“We wanted each of the storylines in this campaign to tell a different customer story, to reflect the diverse needs of the community,” she said.

“Co-creation with people with lived experience is central to our design practice.

“It allows us to avoid making assumptions about what people with disabilities need and want and to produce authentic advertising material.”

TV advertising star Mike Rolls, a double amputee, said he hoped that when the disability became more familiar it would become “the least interesting thing about someone who has one”.

Mike Rolls plays golf with a child
Mike Rolls lectures in schools and to professional audiences.(ABC News: Provided)

“I read the script, it was quirky, funny and it shows people that people with disabilities can laugh like everyone else,” he said.

He said that some of the funniest, smartest and most interesting people he knows had disabilities, but they weren’t portrayed in TV commercials.

“There’s a richness that comes from their unique lived experience, and it adds tremendous value to our society when we choose to embrace those experiences,” he said.

“It would be nice to see a wider range of people with various disabilities on our screens, and it would be even better if it didn’t focus on that person’s disability.”

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Confronting a harmful culture of exclusion

Catia Malaquias is the director of Starting with Julius, a non-profit organization committed to promoting the equal representation of people with disabilities in advertising.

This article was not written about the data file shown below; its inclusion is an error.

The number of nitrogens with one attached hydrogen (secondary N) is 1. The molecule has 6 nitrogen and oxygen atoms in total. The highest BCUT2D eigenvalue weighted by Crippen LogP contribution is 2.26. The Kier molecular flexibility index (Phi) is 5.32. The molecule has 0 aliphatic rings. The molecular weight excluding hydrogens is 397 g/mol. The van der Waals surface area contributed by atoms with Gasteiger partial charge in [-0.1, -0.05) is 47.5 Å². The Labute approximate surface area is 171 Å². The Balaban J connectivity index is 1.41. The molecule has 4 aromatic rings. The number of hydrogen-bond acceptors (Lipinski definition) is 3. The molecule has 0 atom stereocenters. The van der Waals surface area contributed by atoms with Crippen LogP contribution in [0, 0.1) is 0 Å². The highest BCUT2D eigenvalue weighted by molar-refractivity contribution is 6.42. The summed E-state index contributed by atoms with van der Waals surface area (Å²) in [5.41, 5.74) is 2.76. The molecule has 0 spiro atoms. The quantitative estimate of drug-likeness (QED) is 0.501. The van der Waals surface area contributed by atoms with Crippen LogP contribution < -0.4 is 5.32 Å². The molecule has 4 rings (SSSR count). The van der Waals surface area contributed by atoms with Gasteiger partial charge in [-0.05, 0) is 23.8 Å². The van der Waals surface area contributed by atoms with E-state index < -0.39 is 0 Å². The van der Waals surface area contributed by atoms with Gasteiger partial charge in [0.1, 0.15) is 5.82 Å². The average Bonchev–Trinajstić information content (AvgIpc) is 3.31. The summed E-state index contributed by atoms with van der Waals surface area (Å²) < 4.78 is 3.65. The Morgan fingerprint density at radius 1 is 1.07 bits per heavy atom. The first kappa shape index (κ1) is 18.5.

She said having people with disabilities in advertising could shape attitudes towards disability.

Catia sits at a table and reads advertising material
Catia Malaquias says the omission of people with disabilities in advertising reflects their historical exclusion from mainstream society. (Provided)

“It’s important to understand that for people with disabilities, the demand to be represented in advertising goes beyond expanding a narrow aesthetic.

“The failure to include people with disabilities in mainstream advertising is also a broader reflection of deep-rooted and long-standing prejudices, stigma and negative stereotypes about them.”

Ms Malaquias said in many ways the omission of people with disabilities from mainstream advertising reflected their historical exclusion from mainstream society.

Sandra Toby of Toby Creative in WA said she would be happy to include a person with a disability in a TV ad or print ad.

Sandra Toby wears corporate clothes in an office
Sandra Toby, of Toby Creative in WA, says some customers believe the representation of disability will “distract” the product. (Provided)

She said that unfortunately customers usually see the visual presence of a person with a disability as a distraction from their message and it was very difficult to argue otherwise.

“Like all prejudices, I think it will be difficult to change current attitudes. It can happen, but it will take a long time.”

The industry is committed to up its game

A spokeswoman for the ACA said that since diversity and inclusion is essential for the industry, they launched an industry-wide census on these topics in December.

The initiative aims “to inform and accelerate positive and lasting change in how the Australian advertising industry looks, feels and behaves around diversity and inclusion”.

Ms Miller said that while the exclusion of people with disabilities from advertising was not deliberate, she said she felt there was an unconscious bias that prevented people with disabilities from getting a fair representation.

“As an industry, we need to challenge ourselves for better inclusion. We are certainly capable of better representing people with disabilities.”